RX 6800: $760
RX 6800 XT: $800
RX 6900 XT: $950
RX 6950 XT: $1,100 (but sold out everywhere)
In terms of performance, the RX 6800 is 25-30% faster than the RX 6700 XT, because it has 50% more CUs and 33% more memory and memory bandwidth. Again, if it were in stock at the $580 MSRP, it would be quite compelling, but when the 6800 XT is only $40 more it's the better choice: 5% more money for 15% more performance.
Based on sales on eBay, the RX 6700 XT has been one of AMD's most popular RDNA 2 GPUs. In the past year, nearly 10,000 have been sold on eBay, compared to only 2,250 RX 6800 cards, 3,700 RX 6800 XT cards, and 2,800 RX 6900 XT cards. The 6600 XT is catching up, having sold over 6,300 since launch, but it hasn't gotten there yet. I know eBay isn't the retail market, but that's as good as I can do with the data that's out there.
Alternatively, the Steam Hardware Survey (DirectX 12 API page) shows 0.30% for the RX 6600 XT, 0.25% for the 6700 XT, 0.15% for the 6900 XT and RX 6600, 0.13% for the RX 6800 XT, 0.09% on the 6500 XT, and 0.05% for the RX 6800. So in that case the 6600 XT has surpassed the 6700 XT in total sales to gamers, maybe.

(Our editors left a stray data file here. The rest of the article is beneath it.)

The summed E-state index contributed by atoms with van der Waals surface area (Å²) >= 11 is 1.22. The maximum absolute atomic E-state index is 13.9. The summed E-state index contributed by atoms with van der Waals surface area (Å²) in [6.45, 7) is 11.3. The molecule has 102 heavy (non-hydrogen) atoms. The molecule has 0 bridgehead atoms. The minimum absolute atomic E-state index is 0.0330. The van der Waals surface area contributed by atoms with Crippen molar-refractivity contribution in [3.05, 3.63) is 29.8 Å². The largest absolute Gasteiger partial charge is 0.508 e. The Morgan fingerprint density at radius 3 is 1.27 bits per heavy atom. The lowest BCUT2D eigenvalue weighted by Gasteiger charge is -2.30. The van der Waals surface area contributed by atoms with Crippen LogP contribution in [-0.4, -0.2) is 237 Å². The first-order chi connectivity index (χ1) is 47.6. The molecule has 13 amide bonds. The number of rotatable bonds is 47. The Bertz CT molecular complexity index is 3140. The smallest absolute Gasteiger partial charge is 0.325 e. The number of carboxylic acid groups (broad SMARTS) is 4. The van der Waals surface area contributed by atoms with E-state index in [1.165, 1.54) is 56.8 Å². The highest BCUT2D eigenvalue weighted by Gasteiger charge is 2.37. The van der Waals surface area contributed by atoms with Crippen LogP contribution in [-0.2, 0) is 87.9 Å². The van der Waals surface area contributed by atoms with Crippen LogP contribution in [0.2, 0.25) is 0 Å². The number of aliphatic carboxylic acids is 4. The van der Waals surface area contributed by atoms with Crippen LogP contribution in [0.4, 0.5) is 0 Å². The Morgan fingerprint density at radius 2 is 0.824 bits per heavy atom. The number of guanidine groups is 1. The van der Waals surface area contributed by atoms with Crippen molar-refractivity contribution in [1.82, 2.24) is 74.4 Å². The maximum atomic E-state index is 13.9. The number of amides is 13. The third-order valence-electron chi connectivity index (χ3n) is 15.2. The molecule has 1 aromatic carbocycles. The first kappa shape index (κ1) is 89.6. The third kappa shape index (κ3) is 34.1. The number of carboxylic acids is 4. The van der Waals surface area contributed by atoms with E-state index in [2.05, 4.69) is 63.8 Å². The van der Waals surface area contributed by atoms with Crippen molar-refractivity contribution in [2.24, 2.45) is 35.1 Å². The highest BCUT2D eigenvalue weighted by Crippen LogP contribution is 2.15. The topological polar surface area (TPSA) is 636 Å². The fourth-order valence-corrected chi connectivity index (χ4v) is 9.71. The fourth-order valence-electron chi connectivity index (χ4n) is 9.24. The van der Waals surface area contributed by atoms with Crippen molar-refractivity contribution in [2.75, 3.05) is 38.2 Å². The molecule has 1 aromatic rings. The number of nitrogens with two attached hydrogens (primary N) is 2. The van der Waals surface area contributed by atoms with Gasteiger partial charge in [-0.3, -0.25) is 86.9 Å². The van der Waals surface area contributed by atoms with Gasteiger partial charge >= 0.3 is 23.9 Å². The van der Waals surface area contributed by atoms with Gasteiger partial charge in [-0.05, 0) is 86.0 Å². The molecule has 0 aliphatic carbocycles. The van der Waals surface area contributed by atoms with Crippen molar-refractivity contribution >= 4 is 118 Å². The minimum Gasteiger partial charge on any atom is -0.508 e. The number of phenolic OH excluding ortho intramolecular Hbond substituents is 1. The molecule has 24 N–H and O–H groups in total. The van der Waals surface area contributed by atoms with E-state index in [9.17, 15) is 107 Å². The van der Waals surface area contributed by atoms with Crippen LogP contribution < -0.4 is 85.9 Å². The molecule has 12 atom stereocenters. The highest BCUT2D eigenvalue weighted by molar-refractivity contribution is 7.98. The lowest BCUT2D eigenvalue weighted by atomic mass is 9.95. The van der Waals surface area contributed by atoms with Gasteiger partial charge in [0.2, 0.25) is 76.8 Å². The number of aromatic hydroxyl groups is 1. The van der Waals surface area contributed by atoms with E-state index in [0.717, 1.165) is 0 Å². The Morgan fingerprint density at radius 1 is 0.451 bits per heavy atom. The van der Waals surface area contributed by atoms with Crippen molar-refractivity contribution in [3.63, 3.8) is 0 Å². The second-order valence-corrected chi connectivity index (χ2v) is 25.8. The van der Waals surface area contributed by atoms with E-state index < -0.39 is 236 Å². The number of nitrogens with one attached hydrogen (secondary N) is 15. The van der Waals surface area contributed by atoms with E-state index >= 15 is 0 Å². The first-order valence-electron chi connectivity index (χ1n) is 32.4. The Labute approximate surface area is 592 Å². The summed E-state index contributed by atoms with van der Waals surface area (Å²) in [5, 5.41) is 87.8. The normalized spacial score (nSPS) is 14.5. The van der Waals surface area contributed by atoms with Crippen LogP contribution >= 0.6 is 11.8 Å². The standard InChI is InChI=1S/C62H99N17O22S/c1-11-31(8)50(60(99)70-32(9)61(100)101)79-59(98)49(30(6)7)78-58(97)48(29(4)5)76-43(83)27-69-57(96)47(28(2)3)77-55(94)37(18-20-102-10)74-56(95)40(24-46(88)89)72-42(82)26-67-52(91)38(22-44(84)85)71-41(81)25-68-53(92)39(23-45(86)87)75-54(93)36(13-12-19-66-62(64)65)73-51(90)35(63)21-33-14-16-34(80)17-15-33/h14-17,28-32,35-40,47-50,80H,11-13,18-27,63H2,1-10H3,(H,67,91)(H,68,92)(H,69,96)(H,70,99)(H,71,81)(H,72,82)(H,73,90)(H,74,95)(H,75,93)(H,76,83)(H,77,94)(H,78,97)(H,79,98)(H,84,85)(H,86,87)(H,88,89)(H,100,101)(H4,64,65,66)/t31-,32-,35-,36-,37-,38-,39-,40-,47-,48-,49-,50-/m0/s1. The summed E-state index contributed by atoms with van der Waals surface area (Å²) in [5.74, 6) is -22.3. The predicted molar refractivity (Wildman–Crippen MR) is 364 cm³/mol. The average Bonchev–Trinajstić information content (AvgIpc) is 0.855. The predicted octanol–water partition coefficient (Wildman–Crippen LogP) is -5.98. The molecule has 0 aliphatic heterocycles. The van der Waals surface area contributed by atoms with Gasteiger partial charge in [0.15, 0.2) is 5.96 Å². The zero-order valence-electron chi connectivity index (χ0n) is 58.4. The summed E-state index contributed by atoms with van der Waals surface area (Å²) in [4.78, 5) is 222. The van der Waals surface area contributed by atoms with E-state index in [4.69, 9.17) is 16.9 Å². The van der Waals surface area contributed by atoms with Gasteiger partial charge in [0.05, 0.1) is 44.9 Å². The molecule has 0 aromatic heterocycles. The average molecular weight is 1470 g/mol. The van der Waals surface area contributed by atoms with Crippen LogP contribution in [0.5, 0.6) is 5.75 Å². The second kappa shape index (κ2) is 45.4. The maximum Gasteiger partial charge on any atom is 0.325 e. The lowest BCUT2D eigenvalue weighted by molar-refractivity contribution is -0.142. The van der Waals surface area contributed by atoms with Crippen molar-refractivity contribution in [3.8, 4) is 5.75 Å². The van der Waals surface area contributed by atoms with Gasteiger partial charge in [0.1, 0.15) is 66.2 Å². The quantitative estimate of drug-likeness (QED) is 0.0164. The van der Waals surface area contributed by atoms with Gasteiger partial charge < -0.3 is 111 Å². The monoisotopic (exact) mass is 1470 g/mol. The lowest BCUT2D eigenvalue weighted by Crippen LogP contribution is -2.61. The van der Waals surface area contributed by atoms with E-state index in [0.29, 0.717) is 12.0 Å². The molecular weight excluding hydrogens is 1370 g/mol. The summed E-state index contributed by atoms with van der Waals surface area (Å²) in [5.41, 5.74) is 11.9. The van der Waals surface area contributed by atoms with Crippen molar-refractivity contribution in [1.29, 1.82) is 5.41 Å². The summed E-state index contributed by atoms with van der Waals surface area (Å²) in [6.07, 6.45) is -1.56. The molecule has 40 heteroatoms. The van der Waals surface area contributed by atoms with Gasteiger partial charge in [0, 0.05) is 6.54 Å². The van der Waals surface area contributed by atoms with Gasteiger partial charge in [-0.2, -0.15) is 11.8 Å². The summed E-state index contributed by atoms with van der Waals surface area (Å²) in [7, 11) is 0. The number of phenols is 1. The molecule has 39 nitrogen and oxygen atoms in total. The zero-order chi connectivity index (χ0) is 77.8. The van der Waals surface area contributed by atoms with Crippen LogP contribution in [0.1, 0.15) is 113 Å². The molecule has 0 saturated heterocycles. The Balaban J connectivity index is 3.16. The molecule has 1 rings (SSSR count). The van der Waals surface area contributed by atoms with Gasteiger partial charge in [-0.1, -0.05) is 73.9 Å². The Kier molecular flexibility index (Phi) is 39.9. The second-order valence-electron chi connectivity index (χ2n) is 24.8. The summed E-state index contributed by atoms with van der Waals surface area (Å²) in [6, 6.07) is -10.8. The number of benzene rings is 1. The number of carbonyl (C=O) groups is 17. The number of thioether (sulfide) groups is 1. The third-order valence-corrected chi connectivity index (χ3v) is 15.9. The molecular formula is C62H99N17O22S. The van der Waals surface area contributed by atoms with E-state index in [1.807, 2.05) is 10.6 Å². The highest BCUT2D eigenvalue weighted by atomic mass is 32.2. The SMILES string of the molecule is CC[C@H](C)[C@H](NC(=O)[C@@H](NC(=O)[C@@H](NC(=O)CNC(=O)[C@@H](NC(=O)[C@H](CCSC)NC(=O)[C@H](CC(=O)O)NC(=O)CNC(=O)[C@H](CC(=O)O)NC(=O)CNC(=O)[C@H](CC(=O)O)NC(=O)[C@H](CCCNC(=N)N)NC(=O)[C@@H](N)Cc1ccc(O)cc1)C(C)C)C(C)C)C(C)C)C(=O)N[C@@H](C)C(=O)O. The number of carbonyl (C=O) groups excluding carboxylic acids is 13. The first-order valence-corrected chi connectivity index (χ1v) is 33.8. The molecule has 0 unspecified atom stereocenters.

I don't think AMD will totally halt RX 6800 sales, but it has always been a GPU that only exists to take care of yields. If a Navi 21 isn't at least 90% functional on the CUs, and fully functional on the cache and memory controllers, it can't be sold as a 6800 XT. I do wonder if some Navi 21 chips end up as RX 6700 / RX 6750 XT, just because there will inevitably be flaws in the Infinity Cache or memory controllers. But perhaps AMD just doesn't bother with such chips.
As for the Steam Survey. I mentioned this in the news report where the 6900XT finally appeared in it. I've had it for a good while now and I've never seen the Steam Survey pop. Same with my laptop and its 6800M. I've swapped my CPU 3 times now and I've only been survey'd once; before I even got my Vega64 to replace my RX480. All of this to just point out and reinforce the point that the Steam Survey is weird.
Interesting information none the less, so thanks for it.
Well, at least I hope this will help push the price down even more.